Book review: Reyna Grande’s “The Distance Between Us”

Reyna Grande’s memoir The Distance Between Us (Atria) should come with a box of tissues.

Grande grew up in the 1970s in Iguala, Mexico, a small town whose mountain has a mysterious force on its other side that residents call El Otro Lado – the United States.

Grande’s parents left Reyna and her two older siblings behind with their grandparents so they could work at better paying jobs and build a new home in Iguala. But as Grande describes it, the separation took a toll on the family as the children live in squalor.

“… the banks lined with trash and debris floating in the water, the crumbling adobe houses, the shacks made of sticks, the children with worm-pregnant bellies running around with bare feet, the piles of drying horse dung littering the dirt road, the flea-bitten stray dogs lying under the shade of trees, flies hovering above them. But what I saw back then I saw through the eyes of a child – a child who had never been anywhere, a child who was still innocent enough to see past the things later in life she could not. What I saw the were the velvety mountains around us, the clear blue sky, the beautiful jacaranda trees covered in purple flowers, bougainvilleas crawling up fences, their dried magenta petals whirling in the wind. … I continued to think that there was beauty everywhere around us. … But when … I saw mothers and fathers strolling about holding hands with their children, I realized that it didn’t matter what I thought of Iguala. Without my parents here, it was a place of broken beauty.”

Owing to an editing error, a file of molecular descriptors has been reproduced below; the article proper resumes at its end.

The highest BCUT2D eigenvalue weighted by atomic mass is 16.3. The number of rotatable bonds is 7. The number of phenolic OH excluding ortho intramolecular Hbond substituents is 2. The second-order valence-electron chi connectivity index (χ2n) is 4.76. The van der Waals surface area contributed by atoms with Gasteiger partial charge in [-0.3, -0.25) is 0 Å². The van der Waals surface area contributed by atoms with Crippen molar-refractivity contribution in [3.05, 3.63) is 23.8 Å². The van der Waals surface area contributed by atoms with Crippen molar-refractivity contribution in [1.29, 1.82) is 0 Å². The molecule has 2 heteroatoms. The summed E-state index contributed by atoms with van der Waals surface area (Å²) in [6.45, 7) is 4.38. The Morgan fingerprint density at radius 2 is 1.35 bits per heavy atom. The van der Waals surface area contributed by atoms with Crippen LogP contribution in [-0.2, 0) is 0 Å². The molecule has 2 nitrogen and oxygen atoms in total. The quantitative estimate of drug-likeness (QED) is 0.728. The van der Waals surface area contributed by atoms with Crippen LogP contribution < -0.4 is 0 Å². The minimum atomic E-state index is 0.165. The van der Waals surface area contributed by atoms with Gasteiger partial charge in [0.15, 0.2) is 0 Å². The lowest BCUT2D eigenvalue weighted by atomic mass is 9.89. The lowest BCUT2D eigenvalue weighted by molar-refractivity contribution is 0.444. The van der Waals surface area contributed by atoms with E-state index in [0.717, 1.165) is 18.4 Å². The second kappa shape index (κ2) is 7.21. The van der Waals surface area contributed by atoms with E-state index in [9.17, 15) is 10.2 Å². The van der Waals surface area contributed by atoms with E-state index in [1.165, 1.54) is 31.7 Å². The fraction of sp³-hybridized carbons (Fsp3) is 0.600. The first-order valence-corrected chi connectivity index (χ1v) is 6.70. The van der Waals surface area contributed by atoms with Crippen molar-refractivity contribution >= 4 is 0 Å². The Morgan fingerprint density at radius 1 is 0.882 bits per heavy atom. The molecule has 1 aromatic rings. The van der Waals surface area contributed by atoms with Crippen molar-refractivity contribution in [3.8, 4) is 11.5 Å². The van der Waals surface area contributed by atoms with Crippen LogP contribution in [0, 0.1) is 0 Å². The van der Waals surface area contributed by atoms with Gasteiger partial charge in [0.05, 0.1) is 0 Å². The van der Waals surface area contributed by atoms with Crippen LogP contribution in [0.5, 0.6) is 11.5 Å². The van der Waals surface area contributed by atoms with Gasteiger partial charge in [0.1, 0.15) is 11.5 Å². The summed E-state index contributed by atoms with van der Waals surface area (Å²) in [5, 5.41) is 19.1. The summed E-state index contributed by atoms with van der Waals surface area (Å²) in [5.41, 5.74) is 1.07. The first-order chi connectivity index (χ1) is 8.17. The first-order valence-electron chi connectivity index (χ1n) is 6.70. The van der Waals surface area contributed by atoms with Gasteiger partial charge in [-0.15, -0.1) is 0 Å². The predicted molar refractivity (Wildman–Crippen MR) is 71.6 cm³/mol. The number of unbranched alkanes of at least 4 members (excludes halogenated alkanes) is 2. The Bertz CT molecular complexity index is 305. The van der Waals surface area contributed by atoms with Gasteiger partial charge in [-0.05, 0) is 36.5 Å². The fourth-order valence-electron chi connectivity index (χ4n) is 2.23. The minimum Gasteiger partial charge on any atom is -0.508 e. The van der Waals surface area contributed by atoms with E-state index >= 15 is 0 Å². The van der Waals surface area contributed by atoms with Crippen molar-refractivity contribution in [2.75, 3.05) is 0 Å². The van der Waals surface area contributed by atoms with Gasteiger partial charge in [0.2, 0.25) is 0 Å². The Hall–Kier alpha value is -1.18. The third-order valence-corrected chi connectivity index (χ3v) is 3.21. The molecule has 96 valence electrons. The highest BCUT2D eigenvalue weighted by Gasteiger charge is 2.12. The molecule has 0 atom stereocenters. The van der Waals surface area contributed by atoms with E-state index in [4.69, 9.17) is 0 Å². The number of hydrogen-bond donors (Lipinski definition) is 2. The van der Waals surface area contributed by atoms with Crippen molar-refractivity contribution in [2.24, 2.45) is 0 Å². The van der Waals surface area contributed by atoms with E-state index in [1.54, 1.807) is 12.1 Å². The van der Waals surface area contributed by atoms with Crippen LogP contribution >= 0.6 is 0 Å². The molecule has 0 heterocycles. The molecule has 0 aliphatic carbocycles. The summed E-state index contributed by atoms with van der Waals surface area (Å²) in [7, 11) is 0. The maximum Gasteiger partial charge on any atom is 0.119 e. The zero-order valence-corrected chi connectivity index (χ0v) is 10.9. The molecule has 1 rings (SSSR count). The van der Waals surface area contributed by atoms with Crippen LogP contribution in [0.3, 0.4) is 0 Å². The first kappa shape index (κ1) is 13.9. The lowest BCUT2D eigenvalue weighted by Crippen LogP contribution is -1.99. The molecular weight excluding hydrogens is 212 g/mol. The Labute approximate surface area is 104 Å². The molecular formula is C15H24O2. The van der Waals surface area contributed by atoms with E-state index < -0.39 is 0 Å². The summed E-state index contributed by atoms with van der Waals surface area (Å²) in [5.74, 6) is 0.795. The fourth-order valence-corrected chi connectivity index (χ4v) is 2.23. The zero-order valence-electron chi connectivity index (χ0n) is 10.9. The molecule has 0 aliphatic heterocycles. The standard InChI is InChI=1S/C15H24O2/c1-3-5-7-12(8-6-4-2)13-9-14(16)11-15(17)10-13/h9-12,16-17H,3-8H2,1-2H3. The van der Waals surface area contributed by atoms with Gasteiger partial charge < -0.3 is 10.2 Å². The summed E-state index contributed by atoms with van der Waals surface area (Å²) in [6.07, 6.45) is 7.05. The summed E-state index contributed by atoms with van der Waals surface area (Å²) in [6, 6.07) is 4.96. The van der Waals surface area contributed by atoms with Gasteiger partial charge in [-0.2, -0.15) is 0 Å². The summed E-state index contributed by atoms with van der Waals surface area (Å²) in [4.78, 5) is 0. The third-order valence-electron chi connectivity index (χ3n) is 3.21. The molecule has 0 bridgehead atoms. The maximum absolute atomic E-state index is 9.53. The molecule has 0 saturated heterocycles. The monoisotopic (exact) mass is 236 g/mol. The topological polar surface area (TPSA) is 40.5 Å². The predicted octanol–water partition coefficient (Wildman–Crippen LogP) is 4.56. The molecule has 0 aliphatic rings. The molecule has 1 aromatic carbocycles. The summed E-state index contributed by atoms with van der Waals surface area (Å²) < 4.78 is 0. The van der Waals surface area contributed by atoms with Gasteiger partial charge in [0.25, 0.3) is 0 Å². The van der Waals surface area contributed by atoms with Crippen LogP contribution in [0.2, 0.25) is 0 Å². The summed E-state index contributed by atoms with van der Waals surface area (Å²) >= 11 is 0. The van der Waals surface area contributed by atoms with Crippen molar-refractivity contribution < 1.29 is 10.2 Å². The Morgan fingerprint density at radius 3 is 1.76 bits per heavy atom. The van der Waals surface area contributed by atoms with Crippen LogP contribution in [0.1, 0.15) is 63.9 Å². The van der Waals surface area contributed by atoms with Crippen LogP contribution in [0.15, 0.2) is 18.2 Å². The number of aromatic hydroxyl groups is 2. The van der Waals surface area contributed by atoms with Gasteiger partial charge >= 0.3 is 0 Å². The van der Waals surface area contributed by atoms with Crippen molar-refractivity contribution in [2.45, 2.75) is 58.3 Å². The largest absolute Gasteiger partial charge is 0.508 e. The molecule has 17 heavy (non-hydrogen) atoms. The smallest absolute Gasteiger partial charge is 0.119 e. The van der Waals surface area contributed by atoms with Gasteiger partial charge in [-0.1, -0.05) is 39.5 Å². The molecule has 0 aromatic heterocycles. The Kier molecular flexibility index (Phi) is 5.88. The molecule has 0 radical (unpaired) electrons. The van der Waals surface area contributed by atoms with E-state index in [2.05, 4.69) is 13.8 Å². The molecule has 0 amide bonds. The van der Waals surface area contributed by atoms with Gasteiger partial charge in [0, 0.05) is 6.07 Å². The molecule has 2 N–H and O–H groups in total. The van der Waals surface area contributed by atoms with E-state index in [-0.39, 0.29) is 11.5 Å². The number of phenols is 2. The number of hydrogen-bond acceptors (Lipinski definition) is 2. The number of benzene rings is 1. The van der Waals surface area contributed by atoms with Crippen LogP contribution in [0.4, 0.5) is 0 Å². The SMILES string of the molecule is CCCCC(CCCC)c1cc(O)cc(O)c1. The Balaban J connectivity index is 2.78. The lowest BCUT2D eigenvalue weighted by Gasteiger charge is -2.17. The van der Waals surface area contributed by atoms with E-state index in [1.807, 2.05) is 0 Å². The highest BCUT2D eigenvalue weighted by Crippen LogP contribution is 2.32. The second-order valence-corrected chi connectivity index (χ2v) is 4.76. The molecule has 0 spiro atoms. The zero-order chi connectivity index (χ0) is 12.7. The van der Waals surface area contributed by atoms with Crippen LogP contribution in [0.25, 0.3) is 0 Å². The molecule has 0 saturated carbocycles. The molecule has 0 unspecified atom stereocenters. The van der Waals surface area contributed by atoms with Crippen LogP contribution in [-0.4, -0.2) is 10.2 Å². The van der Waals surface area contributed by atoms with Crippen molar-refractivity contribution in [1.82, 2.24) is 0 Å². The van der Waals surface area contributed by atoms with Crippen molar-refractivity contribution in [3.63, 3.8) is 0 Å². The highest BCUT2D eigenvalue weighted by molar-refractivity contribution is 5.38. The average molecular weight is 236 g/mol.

At age 10, Grande and her siblings crossed the border illegally and moved to Los Angeles to be with her parents. But life is just as tough there as her mother ignores her and father becomes abusive toward her and her siblings.

But her father also was her best motivator, emphasizing the importance of a good education. Grande earned good grades and became a top musician in her school’s marching band. Federal legislation in 1986 enabled her to become a legal citizen.

A teacher in junior college encouraged her to write – leading Grande to write this incredible book. Told in simple, easy to read – yet descriptive – prose, my heart broke as I read about all that Grande suffered through. The Distance Between Us is an inspirational book for young Latinos or anyone who has faced adversity. Just keep those tissues handy.

More about Reyna Grande:

Reyna Grande is the author of the novels Across a Hundred Mountains and Dancing with Butterflies.

Source: I received a review copy from the publisher.


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Filed under 2012 Books, Book Reviews, Non-Fiction

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